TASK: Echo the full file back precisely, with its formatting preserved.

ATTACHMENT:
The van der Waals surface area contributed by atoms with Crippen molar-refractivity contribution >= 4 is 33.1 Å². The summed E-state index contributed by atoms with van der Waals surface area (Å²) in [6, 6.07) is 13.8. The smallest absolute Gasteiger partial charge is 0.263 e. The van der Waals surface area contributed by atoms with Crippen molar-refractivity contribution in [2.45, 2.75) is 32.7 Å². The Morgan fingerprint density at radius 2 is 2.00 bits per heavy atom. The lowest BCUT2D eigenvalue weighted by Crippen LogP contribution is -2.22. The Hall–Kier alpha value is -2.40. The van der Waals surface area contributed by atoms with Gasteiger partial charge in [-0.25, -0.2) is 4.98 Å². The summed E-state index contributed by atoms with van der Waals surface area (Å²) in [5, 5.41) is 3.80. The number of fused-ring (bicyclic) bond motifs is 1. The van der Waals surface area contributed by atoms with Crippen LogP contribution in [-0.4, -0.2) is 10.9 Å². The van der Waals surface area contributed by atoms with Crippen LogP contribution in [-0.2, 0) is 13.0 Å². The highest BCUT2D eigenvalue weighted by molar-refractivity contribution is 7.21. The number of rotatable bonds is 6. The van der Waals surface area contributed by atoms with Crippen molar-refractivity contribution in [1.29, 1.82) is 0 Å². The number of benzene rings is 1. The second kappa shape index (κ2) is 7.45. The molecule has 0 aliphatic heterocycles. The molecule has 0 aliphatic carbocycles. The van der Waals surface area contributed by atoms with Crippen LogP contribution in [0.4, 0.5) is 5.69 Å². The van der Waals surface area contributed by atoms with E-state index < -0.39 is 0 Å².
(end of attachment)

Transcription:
The van der Waals surface area contributed by atoms with Crippen molar-refractivity contribution >= 4 is 33.1 Å². The summed E-state index contributed by atoms with van der Waals surface area (Å²) in [6, 6.07) is 13.8. The smallest absolute Gasteiger partial charge is 0.263 e. The van der Waals surface area contributed by atoms with Crippen molar-refractivity contribution in [2.45, 2.75) is 32.7 Å². The Morgan fingerprint density at radius 2 is 2.00 bits per heavy atom. The lowest BCUT2D eigenvalue weighted by Crippen LogP contribution is -2.22. The Hall–Kier alpha value is -2.40. The van der Waals surface area contributed by atoms with Gasteiger partial charge in [-0.25, -0.2) is 4.98 Å². The summed E-state index contributed by atoms with van der Waals surface area (Å²) in [5, 5.41) is 3.80. The number of fused-ring (bicyclic) bond motifs is 1. The van der Waals surface area contributed by atoms with Crippen LogP contribution in [-0.4, -0.2) is 10.9 Å². The van der Waals surface area contributed by atoms with Crippen LogP contribution in [-0.2, 0) is 13.0 Å². The highest BCUT2D eigenvalue weighted by molar-refractivity contribution is 7.21. The number of rotatable bonds is 6. The van der Waals surface area contributed by atoms with Crippen molar-refractivity contribution in [1.29, 1.82) is 0 Å². The number of benzene rings is 1. The second kappa shape index (κ2) is 7.45. The molecule has 0 aliphatic heterocycles. The molecule has 0 aliphatic carbocycles. The van der Waals surface area contributed by atoms with Crippen LogP contribution in [0.4, 0.5) is 5.69 Å². The van der Waals surface area contributed by atoms with E-state index < -0.39 is 0 Å².